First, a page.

Queen Opener Looks Back on 'Bucket List Moment' of Jamming With Freddie Mercury
A lot of people are talking about the new Bohemian Rhapsody movie featuring the life of Freddie Mercury and Queen. I met Freddie Mercury and got to jam with him. Bucket list item -- check! It’s a strange feeling to evolve from being a fan, to meeting one of your idols, to then have them view you as a colleague by having your band open for them during their Magic Tour of 1986, and even climbing onstage to play some music with them.
When I first started in music in the mid-1970s I was like every young wannabe musician, dreaming of fame and fortune in the music world. I played in several bands that made albums and toured before becoming the professional songwriter and producer that I am today.
Long ago in a galaxy far away I played keyboards in a group named Zeno that was signed to EMI Records. In addition to myself the group was comprised of singer Michael Flexig, bassist Ule Ritgen, Dixie Dregs drummer Rod Morgenstein, and Zeno Roth, the younger brother of Scorpions guitarist Uli Jon Roth. We first opened for Queen on July 9, 1986 in Newcastle, England at St. James Park. The show was somewhat of a disaster for us as our road crew stopped at every pub along the motorway from London to Newcastle (about a 10 hour drive) so they failed to appear with our equipment.
Thankfully, the Queen roadies were so professional and accommodating they allowed us to use much of their “headliner” backline equipment -- drums, amps, etc.
My first encounter with Brian May of Queen was later that day when he came up to me to apologize for not seeing Zeno's set. Brian is a towering figure compared to my five foot 10 height -- so looking up at him backstage shortly before Queen were ready to hit the stage after a full day of bands in between I thought to myself “what is he nuts? We went on at 12 noon, he goes on at 8pm. Why on Earth would the headliner care about the least important band?” But that showed me my first impression of the integrity and class surrounding the Queen family. It’s top down management and Brian wanted me to know that every band opening for them, every musician sharing the stage was family, was important.
Queen, of course, were brilliant. Freddie was a one of a kind. I watched him leap off speakers, doing a somersault whilst hitting a high note in mid air without losing his pitch. This is highly unusual for someone to keep a note on pitch without their feet being on the ground. But that was Freddie.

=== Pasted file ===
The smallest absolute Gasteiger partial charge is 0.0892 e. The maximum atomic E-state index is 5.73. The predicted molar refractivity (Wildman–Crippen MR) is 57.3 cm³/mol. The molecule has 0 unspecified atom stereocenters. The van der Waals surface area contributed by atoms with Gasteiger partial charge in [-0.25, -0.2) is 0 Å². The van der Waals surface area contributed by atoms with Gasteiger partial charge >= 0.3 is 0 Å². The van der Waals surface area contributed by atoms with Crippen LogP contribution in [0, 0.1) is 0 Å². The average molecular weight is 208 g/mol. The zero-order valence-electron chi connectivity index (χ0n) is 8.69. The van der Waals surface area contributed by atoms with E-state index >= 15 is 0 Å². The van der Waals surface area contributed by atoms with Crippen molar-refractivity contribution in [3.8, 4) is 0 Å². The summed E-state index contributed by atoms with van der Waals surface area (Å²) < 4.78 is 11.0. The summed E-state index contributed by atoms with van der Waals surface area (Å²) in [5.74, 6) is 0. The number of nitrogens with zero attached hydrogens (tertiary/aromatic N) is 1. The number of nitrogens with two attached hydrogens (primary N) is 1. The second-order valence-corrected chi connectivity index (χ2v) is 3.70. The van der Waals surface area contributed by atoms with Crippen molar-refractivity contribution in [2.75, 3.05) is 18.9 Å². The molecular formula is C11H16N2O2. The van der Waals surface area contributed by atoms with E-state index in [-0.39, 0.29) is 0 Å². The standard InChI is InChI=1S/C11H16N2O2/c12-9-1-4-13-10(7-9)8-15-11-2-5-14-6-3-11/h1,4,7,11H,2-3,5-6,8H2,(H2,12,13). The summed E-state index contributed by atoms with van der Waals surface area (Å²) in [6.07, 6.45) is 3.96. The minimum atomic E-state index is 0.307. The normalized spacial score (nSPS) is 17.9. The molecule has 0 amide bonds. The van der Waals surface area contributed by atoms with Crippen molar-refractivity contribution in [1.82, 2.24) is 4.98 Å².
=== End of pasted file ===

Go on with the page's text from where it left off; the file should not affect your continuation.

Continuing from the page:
Then there was the legendary Queen after party in London after their second Wembley Stadium concert on July 12, 1986 at the Kensington Roof Gardens. For many normal citizens this might have been the party of their lives, but for Queen I imagine it was just another night out.
The elevator to the roof was one of those old-fashioned iron gate, hand operated types. A beautiful girl operated the elevator in one of those vintage elevator operator outfits you’d see in an old Hollywood movie. As we went up and got a closer look we suddenly realized the girl was naked. The outfit was body paint, perfectly done from head to toe. This was the first of many surprises over the course of a wild and crazy evening. As we entered the party we noticed several large glass terrarium like structures which appeared to have giant writhing snakes in them, that upon closer inspection were naked men and women wrapped in exotic and erotic performance art poses.
It was a who’s who of UK rock royalty from members of not only Queen, but also The Rolling Stones, The Who, Cliff Richard, many others.
My ‘bucket list’ moment with Freddie Mercury came when I was invited up to play keyboards with a rotating all star jam band. Freddie sang, Roger Taylor of Queen on drums, and I believe, the events are a little fuzzy, John Entwistle of The Who on bass, or was it Bill Wyman of The Rolling Stones on bass…? You get the idea. We did the corniest of cover tunes -- “Knock on Wood” with Samantha Fox, a former topless model singing a duet with Freddie. The whole thing was uproarious.
Music and culture changes and to stay current we all must pivot. These days of course I still play, write, produce and am kept as busy as ever. I am also Chief Relationship Officer USA for a new music platform called Pindify. It’s where creative people upload their music online into a marketplace and make a living by sharing a percentage of the subscription fee with their fans and followers. Their goal is to help 300,000 musicians make $3,000 per month from their creativity. I was helped up the ladder to make a living from my passion so I am inspired to help others up too. It used to be easier for musicians to make a living than it is now, yet it is still possible to live your dreams. To imagine something so impossible and implausible and to make it a reality. I am the living example.
From driving around Dumont, New Jersey smoking pot and listening to Queen’s Sheer Heart Attack album to having the honor even for one special night to play music and share the stage with Freddie and Brian... as the lyrics to “Over The Rainbow” simply state, “the dreams that we dare to dream really do come true.”